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ERIC Number: ED506360
Record Type: Non-Journal
Publication Date: 2008
Pages: 66
Abstractor: ERIC
Reference Count: N/A
Dropout Prevention: Strategies for Improving High School Graduation Rates
Owen, Jenni, Ed.; Rosch, Joel, Ed.; Muschkin, Clara, Ed.; Alexander, Jana, Ed.; Wyant, Casey, Ed.
Center for Child and Family Policy, Duke University (NJ1)
The reason that the school dropout crisis is now referred to as a "silent epidemic" is because, when we weren't paying attention, the graduation rate in our country slipped to a level that threatens the very health and well-being of our society. Each year, almost one-third of all public high school students--and nearly one-half of all blacks, Hispanics and American Indians--fail to graduate from public high school with their classes. This briefing report to accompany the 2008 North Carolina Family Impact Seminar, "Dropout Prevention: Strategies for Improving High School Graduation Rates," will help us come to grips with the problem by providing a wide range of information, including data and insights about how to address the problem. Brief 1: "Tough Questions for Policymakers to Consider in Addressing the Dropout Problem" (Thomas Ahn), poses tough questions that cut to the heart of what is most troubling about this crisis. Brief 2: "Assessing the North Carolina Dropout Challenge" (Casey Wyant) takes a detailed look at the dropout problem in North Carolina. Brief 3: "What is a Dropout?" (Kara Bonneau) explores what is meant by "high school dropout," and it describes the many different rates and measurements used to quantify the problem. Brief 4: "State-level Dropout Prevention Programs, Strategies and Policies" (Joel Rosch and Jenni Owen) shares information about dropout prevention strategies. Underlying all of these briefs is the belief that there is a path to graduation for every student, but not necessarily one path that is appropriate for all students. If we can determine: who is dropping out, why (for what reasons), when (at what point in the student's career) and where (from which schools), then we should be able to figure out how best to guide each student on a path that leads to graduation. This briefing report strives to take us further in that direction. Appended are: (1) Relevant Education Acronyms; (2) Glossary of Relevant Education Terms; (3) Organizations Addressing Dropout Issues; (4) Publications List; (5) Table: Compulsory School Attendance Laws, by State; and (6) Table: North Carolina Dropout Event Rates, by LEA. (Contains 57 endnotes.)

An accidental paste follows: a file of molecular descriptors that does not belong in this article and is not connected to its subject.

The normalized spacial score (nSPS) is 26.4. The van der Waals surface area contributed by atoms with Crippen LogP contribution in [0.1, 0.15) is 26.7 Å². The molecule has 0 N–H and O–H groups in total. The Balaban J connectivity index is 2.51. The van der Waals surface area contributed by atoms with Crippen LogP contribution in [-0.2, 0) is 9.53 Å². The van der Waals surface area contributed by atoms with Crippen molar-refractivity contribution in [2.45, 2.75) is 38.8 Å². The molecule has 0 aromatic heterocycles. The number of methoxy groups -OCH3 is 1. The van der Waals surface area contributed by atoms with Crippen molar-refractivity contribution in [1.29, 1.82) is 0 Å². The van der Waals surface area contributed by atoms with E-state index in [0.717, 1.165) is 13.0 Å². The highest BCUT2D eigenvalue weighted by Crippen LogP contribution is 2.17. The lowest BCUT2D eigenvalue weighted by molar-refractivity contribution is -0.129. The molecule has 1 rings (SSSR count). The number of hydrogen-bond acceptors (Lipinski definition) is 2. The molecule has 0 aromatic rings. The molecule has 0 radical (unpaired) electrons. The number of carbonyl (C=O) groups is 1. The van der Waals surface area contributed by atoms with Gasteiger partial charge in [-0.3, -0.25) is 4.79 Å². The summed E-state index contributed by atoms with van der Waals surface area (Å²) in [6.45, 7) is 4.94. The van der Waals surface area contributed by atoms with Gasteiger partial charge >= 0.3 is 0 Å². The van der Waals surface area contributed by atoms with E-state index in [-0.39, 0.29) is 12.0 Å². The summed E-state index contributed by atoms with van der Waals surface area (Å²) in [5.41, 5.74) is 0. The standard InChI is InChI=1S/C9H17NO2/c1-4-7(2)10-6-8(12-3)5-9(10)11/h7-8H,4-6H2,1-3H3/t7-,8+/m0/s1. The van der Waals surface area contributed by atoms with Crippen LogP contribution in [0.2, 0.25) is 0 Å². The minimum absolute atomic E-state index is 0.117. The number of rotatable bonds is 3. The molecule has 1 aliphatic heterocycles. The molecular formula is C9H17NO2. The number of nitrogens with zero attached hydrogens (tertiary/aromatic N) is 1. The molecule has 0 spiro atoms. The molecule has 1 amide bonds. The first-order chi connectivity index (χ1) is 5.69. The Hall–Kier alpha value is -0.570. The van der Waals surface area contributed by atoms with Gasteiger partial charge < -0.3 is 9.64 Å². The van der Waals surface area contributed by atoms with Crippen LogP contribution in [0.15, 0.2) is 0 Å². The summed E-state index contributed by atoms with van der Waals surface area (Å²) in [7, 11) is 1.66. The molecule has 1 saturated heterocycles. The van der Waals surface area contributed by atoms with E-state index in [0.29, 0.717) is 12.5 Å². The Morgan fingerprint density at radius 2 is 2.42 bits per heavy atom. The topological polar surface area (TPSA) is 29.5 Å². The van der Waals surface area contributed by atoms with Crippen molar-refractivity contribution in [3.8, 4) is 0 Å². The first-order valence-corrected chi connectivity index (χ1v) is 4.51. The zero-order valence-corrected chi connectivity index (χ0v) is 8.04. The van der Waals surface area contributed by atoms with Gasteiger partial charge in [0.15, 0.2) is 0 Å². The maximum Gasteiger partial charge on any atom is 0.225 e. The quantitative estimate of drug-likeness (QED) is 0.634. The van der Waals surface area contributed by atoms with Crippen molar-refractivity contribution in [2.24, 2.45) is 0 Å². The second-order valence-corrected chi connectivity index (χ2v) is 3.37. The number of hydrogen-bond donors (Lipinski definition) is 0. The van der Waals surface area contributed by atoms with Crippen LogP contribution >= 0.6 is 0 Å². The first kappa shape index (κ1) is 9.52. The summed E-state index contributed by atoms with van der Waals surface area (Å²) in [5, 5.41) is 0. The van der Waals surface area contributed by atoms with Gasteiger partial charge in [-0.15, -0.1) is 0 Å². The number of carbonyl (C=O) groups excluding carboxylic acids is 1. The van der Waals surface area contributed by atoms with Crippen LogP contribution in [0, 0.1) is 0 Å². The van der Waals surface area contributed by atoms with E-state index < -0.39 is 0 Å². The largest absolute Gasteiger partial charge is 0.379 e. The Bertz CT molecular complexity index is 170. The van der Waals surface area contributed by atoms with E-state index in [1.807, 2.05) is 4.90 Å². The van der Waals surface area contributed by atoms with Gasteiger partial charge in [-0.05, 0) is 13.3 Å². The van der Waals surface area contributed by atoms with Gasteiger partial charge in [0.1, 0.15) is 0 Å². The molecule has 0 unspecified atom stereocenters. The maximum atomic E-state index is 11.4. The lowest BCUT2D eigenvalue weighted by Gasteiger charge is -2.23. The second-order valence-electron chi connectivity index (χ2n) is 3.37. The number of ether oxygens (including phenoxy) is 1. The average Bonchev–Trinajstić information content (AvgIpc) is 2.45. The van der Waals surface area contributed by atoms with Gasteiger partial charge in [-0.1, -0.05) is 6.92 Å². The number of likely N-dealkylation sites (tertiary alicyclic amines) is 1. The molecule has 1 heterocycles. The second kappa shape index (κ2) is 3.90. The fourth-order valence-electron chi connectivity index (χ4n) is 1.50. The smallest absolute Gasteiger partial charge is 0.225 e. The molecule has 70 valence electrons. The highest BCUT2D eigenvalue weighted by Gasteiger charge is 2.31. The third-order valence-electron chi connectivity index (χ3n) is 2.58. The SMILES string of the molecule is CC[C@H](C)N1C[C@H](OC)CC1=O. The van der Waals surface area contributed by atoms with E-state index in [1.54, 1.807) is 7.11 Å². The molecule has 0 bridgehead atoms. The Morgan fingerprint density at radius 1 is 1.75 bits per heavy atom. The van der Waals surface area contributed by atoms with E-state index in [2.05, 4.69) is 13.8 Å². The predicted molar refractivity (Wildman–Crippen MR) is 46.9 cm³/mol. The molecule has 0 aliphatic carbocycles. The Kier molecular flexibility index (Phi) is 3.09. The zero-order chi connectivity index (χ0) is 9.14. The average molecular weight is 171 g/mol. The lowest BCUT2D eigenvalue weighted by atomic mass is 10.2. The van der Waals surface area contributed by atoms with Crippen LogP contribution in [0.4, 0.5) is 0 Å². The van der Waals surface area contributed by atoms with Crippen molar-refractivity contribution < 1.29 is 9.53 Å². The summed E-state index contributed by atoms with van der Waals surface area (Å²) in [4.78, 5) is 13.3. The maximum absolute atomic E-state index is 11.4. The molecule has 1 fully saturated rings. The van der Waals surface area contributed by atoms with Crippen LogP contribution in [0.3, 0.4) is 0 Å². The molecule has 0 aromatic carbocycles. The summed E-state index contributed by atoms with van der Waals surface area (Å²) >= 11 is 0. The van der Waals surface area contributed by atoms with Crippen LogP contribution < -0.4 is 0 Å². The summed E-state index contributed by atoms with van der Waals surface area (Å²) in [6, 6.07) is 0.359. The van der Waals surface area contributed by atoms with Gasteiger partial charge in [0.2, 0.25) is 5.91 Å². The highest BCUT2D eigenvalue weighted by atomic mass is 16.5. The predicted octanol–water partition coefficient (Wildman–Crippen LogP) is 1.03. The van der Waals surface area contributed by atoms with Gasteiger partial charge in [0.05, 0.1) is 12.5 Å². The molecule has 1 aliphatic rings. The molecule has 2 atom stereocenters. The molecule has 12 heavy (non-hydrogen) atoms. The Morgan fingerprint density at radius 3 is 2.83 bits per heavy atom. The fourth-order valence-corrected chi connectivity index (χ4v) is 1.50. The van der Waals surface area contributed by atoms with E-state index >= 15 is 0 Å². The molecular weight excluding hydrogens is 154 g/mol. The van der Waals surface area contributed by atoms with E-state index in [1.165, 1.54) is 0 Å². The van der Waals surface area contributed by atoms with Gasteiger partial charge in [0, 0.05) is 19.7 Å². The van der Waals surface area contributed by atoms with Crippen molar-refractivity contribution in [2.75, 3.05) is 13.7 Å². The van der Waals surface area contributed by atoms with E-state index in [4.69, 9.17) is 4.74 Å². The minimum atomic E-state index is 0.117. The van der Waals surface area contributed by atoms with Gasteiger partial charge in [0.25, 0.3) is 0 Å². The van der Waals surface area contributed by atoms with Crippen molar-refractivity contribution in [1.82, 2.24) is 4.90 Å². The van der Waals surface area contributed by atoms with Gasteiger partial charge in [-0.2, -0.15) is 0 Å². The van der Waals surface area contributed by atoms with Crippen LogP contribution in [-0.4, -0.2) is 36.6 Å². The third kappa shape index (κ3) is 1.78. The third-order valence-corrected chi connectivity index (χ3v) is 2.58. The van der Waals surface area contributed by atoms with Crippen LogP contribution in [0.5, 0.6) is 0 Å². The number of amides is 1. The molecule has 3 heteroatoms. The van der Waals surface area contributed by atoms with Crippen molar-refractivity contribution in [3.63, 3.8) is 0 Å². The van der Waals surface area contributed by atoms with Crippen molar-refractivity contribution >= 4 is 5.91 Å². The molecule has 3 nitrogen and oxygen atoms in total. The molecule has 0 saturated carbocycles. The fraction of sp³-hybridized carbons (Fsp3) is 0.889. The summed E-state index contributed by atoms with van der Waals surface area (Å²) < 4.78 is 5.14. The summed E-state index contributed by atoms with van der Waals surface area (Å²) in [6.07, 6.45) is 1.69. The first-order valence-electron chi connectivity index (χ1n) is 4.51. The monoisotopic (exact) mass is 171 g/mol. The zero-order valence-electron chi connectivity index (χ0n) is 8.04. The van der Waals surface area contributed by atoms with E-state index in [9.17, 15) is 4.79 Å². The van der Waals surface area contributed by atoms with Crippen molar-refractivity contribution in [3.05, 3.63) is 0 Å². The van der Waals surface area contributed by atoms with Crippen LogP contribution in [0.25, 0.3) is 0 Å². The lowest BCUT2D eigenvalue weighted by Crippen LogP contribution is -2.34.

Center for Child and Family Policy, Duke University. 257 Sanford Institute of Public Policy, P.O. Box 90264, Durham, NC 27708-0264. Tel: 919-613-7319; Fax: 919-681-1533; e-mail:; Web site:
Publication Type: Reports - Evaluative
Education Level: Early Childhood Education; Elementary Education; Elementary Secondary Education; High Schools; Middle Schools
Audience: N/A
Language: English
Sponsor: N/A
Authoring Institution: Duke University, Center for Child and Family Policy
Identifiers - Location: North Carolina